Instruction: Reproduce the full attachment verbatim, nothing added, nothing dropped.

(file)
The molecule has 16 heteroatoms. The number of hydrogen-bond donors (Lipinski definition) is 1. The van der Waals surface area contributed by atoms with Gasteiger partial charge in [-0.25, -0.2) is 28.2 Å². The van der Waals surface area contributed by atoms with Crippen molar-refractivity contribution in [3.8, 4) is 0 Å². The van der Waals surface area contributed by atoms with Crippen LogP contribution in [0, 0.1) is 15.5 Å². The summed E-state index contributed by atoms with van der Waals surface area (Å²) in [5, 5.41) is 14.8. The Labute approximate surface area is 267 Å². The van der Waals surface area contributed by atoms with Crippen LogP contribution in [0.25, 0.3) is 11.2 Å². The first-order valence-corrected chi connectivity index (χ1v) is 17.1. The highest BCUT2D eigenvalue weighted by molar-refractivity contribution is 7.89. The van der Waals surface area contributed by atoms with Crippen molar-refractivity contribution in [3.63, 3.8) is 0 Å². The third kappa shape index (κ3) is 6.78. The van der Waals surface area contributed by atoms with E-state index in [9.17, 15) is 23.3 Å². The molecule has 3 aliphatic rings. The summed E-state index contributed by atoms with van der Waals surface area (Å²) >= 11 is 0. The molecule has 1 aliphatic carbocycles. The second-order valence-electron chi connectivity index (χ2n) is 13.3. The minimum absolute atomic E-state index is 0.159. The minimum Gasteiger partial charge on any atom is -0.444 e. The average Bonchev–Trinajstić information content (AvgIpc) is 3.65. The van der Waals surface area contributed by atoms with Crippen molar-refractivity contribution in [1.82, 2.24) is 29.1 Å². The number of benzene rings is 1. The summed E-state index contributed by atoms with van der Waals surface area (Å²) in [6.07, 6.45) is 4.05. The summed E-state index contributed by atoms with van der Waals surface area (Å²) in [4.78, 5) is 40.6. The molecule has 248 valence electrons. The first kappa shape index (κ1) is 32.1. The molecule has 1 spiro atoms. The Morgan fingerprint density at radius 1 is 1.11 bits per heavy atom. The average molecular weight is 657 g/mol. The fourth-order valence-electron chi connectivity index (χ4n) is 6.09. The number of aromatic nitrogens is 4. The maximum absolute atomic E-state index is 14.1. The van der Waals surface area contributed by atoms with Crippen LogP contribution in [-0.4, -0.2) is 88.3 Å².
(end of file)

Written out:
The molecule has 16 heteroatoms. The number of hydrogen-bond donors (Lipinski definition) is 1. The van der Waals surface area contributed by atoms with Gasteiger partial charge in [-0.25, -0.2) is 28.2 Å². The van der Waals surface area contributed by atoms with Crippen molar-refractivity contribution in [3.8, 4) is 0 Å². The van der Waals surface area contributed by atoms with Crippen LogP contribution in [0, 0.1) is 15.5 Å². The summed E-state index contributed by atoms with van der Waals surface area (Å²) in [5, 5.41) is 14.8. The Labute approximate surface area is 267 Å². The van der Waals surface area contributed by atoms with Crippen LogP contribution in [0.25, 0.3) is 11.2 Å². The first-order valence-corrected chi connectivity index (χ1v) is 17.1. The highest BCUT2D eigenvalue weighted by molar-refractivity contribution is 7.89. The van der Waals surface area contributed by atoms with Crippen molar-refractivity contribution in [3.63, 3.8) is 0 Å². The third kappa shape index (κ3) is 6.78. The van der Waals surface area contributed by atoms with E-state index in [9.17, 15) is 23.3 Å². The molecule has 3 aliphatic rings. The summed E-state index contributed by atoms with van der Waals surface area (Å²) >= 11 is 0. The molecule has 1 aliphatic carbocycles. The second-order valence-electron chi connectivity index (χ2n) is 13.3. The minimum absolute atomic E-state index is 0.159. The minimum Gasteiger partial charge on any atom is -0.444 e. The average Bonchev–Trinajstić information content (AvgIpc) is 3.65. The van der Waals surface area contributed by atoms with Crippen molar-refractivity contribution in [1.82, 2.24) is 29.1 Å². The number of benzene rings is 1. The summed E-state index contributed by atoms with van der Waals surface area (Å²) in [6.07, 6.45) is 4.05. The summed E-state index contributed by atoms with van der Waals surface area (Å²) in [4.78, 5) is 40.6. The molecule has 248 valence electrons. The first kappa shape index (κ1) is 32.1. The molecule has 1 spiro atoms. The Morgan fingerprint density at radius 1 is 1.11 bits per heavy atom. The average molecular weight is 657 g/mol. The fourth-order valence-electron chi connectivity index (χ4n) is 6.09. The number of aromatic nitrogens is 4. The maximum absolute atomic E-state index is 14.1. The van der Waals surface area contributed by atoms with Crippen LogP contribution in [-0.4, -0.2) is 88.3 Å².